A surge of shoppers

Workers back on job after Thanksgiving rush online to buy


It's a good bet that your co-worker - not you, of course - sneaked some shopping into the workday Monday.

Known as Cyber Monday, the Monday after Thanksgiving has become the online shopping equivalent of Black Friday, the day folks make a mad dash for shopping centers the day after Thanksgiving.

Cyber Monday is the first big surge in sales for many Internet retailers and some say the busiest day of the holiday season. Many people shop online from their workplaces, where they have faster connections to the Web.

Judging from the first wave of results, online shopping traffic seems to have met expectations. There's still debate over whether Cyber Monday is the busiest day for online browsing or shopping, but as Internet commerce grows, the day is valued by people in the industry as another benchmark of the holiday shopping season.

Customers using Visa credit and debit cards spent about $505 million on the Internet Monday, according to the company. The previous peak was on Nov. 15th, when consumers bought about $461 million worth of merchandise.

Pricegrabber.com, an online comparison shopping site, made $200 million in sales referrals for consumers, the biggest sales day of the year so far for the company and an 87 percent increase from a year ago.

"It's a huge day for people who shop online," said Kamran Pourzanjani, president and chief executive officer of Pricegrabber.com. "This is a trend we see year after year. Cyber Monday is hands down one of the most active of the year."

Even if it's not the biggest day for sales, most retailers agree it's an important one.

It ranked as the 12th-biggest day last year, according to market researcher comScore Networks, which tracks Internet spending patterns. It expects to release this year's Cyber Monday statistics today. Other retailers say they see online shopping peak in mid-December, near shipping deadlines.

Etoys.com, an Internet shopping site, said its busiest day in recent years has usually been Dec. 5 or 6. It did, however, extend its Thanksgiving holiday sales, of up to 60 percent off merchandise, through Monday night in anticipation of Cyber Monday.

"It's a busy day," said Sheliah Gilliland, public relations director of Etoys Direct. "We were significantly ahead of last year."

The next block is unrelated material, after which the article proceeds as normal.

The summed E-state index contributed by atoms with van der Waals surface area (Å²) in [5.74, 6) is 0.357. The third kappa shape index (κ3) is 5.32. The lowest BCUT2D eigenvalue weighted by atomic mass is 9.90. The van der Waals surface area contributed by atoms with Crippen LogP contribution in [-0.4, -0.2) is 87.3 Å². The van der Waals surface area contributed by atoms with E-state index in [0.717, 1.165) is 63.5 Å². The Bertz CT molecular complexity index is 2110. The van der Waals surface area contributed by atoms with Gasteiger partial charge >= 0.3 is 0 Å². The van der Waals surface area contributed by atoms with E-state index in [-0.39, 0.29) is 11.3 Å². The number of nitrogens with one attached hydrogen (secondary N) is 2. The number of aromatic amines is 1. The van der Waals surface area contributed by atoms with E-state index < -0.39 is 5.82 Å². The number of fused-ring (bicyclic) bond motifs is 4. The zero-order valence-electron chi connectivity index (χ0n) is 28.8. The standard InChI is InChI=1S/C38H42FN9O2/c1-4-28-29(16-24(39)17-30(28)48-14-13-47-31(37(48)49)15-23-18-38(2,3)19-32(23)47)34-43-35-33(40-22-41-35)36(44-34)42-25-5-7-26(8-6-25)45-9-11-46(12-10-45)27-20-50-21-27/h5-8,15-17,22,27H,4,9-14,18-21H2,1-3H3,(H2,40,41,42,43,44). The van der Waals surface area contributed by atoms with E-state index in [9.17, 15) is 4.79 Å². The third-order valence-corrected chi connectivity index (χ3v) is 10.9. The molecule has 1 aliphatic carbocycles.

Wal-mart.com, the Web site for the world's largest retailer, got about 3 million visits Monday, but it expects early and mid-December, when the company thinks it will attract 25 million shoppers, to be its busiest time. The company has forecast this year to be its strongest holiday season on record, with 160 million visits, 60 percent more than last year.

Throughout the industry, online traffic Monday was more than 30 percent higher than a typical Monday, according to Akamai Technologies, a Massachusetts company that delivers content for more than 200 retail Internet sites.

Nielsen NetRatings said that Cyber Monday drew 15 percent more online shoppers than Black Friday. Industry experts believe that shoppers spend the Thanksgiving weekend window shopping and getting ideas about what they want to buy, then return to work Monday, where they can do price comparisons on the Internet.

"It's a big shopping day," said Pete Howard, senior vice president at Staples.com, which doesn't release specific sales numbers. "They've hit the bricks- and-mortar stores and now want to make their purchase online."

Last year, online shoppers shelled out $386 million on Cyber Monday, according to comScore Networks.

Heavy promotions and bargains drew in shoppers, industry analysts said. More than 40 percent of Internet sites planned discounts and promotions for the day this year, according to a survey from Shop.org, which is affiliated with the National Retail Federation trade group and BizRate Research.

Overall, online sales between Thanksgiving and Christmas are projected to increase 25 percent this year over last to $18 billion, according to Forrester Research. That's much faster than the 6 percent growth that the National Retail Federation predicts for traditional stores, although online is still a fraction of overall retail.

Consumers, once concerned with credit information being stolen, have become more comfortable shopping in cyberspace. Shoppers once only brought merchandise such as electronics, DVDs and books online. They steered away from clothing and shoes, items that they wanted to try on and see and feel. But this year, pricegrabber.com has seen a fourfold increase in shoppers wanting to buy apparel. Electronics, meanwhile, increased by 44 percent.

Analysts said retailers have improved Internet sites that once were slow and would crash frequently. Run as separate entities during the dot.com boom, retail sites are now synchronized with the bricks-and-mortar side of the business, facilitating services such as returns.

"Web sites are easier to navigate and better designed to help you find what you want," said Jay McIntosh, director of retail and consumer products at Ernst & Young. "Many Internet sites will send you e-mails when there are values and bargains. Retailers have greatly improved their sites."


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